Article

PC‐Plant Protection: optimizing chemical weed control1

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Abstract

In Denmark, a political decision was taken to achieve, before 1997, a 50% reduction in the bulk of active ingredients in pesticides consumed, compared with average consumption in the period 1981/1985. To meet this requirement, a computer-based decision support system has been developed. In order to minimize doses, the system combines the concept of factor adjusted doses and expert knowledge. Herbicide doses are adjusted on the basis of the sensitivity of different weed species and their growth stages. Based on actual field observations, the system suggests suitable herbicides, the normal dose, the actual dose, prices per ha, etc. In future, doses will probably also be factor-adjusted according to climatic conditions, competitive ability of cereal cultivars and soil type. The need for control of individual weed species (thresholds) is based on expert knowledge. Ongoing long-term studies on seed production by weeds, competition studies etc. will hopefully help to establish more exact models for economic thresholds. After satisfactory validation through field trials, the system will be continuously updated with new findings in weed research. The system has been on the market in Denmark since spring 1991.

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... Finally, decision rules for site-specific weed management are needed which determine the correct dose and herbicide mixture for each position in the field. So far, decision support systems give a recommendation for uniform weed control applications across the total field based on the average weed infestation level (Rydahl and Thonke, 1993). None of these models take into account the heterogeneous distribution of weeds within the field. ...
Chapter
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Site specific crop protection or precision crop protection is an integral component of precision farming which basically depends on measurement and understanding of variability. Site specific crop protection is an enabled technology and based on information and focused decision. The components include Remote Sensing (RS), Geographical Information System (GIS), Global Positioning System (GPS), soil testing, yield monitors and Variable Rate Technology (VRT). The available technologies enable us in understanding the variability and by giving site specific crop protection recommendations we can manage the variability that make site specific crop protection viable. The disease or insect affected crop and normal crops give different tonal variation in imageries. After image analysis found the great variability in tonal variation on the imagery. Normal crops give red, bright red and dark red colour with smooth texture but pests affected area give pink, yellow and yellow pinkish red colour with irregular shape and rough texture. This helps farmers to pay immediate attention towards pest infestation and manage crop by spraying chemicals. Thermography allows the quantitative analysis of spatial and dynamic physiological information on the plant status. Infrared thermography is used to study spatial variability of stomatal conductance, to schedule irrigation, for monitoring of temperature stress in plants, to screen for mutants with altered stomatal control and for assessment of plant-pathogen interaction by monitoring patterns of surface leaf temperature. Site specific crop protection is a system that is designed to strengthen farming management, providing farmers improved means to spot weak productivity zones and react before they become loses, increasing yields for the farmer and reducing annual production costs and adverse environmental impacts.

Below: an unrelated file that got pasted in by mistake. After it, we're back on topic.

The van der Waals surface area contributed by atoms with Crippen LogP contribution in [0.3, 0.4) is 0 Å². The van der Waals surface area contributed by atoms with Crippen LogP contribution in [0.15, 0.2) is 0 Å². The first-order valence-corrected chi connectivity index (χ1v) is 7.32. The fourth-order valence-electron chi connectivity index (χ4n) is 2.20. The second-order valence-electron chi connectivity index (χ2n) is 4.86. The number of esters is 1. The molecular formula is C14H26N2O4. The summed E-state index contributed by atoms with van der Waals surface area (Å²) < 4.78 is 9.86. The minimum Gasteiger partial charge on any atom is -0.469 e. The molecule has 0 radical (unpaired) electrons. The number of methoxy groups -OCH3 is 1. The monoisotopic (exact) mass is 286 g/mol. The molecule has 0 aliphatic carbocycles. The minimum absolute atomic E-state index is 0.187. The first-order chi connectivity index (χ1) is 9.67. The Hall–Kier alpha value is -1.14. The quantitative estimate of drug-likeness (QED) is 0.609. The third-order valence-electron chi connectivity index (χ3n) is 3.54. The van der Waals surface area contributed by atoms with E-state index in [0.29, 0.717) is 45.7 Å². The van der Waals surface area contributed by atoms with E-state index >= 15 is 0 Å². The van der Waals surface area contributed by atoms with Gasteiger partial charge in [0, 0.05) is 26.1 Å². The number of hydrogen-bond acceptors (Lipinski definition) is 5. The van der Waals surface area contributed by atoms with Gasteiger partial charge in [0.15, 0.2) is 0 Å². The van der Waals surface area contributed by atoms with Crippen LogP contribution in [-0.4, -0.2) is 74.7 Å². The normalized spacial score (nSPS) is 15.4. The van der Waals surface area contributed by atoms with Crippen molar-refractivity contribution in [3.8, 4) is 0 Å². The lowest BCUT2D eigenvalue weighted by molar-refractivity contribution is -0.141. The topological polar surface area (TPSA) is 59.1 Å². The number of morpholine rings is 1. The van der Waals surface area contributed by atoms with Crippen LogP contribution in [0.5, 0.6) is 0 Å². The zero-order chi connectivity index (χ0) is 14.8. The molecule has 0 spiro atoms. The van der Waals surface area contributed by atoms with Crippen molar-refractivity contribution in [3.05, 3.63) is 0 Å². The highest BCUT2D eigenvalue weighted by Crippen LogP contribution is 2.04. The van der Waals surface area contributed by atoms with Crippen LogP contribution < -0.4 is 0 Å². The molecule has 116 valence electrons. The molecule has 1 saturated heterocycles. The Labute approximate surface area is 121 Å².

... ha-') last spraying before or during anthesis; against aphids, only if needed. "Herbicide application as recommended by PC-Plant Protection (Rydahl 1993). 'Fertilizer was drilled in beneath and between cereal rows before sowing. ...
Article
The field mycobiota associated with malt barley was characterized over a period of 2 years, and changes in the mycobiota present on different cultivars were evaluated after treatment with pesticides or no treatment. The study showed that spraying, with pesticides did not result in changes in the composition of field mycobiota compared with the pesticide-free barley. The determining factor on the mycobiota was the location. The dominant species on barley was Alternaria infectoria Simmons. The most frequent Fusarium species detected were F. tricinctum (Corda) Sacc. and F. avenaceum (Fr.) Sacc. Results implied an interaction between Alternaria and Fusarium on the surface of the kernels. Keywords: pesticide-free malt barley, dematiaceous fungi, Alternaria infectoria, Fusarium.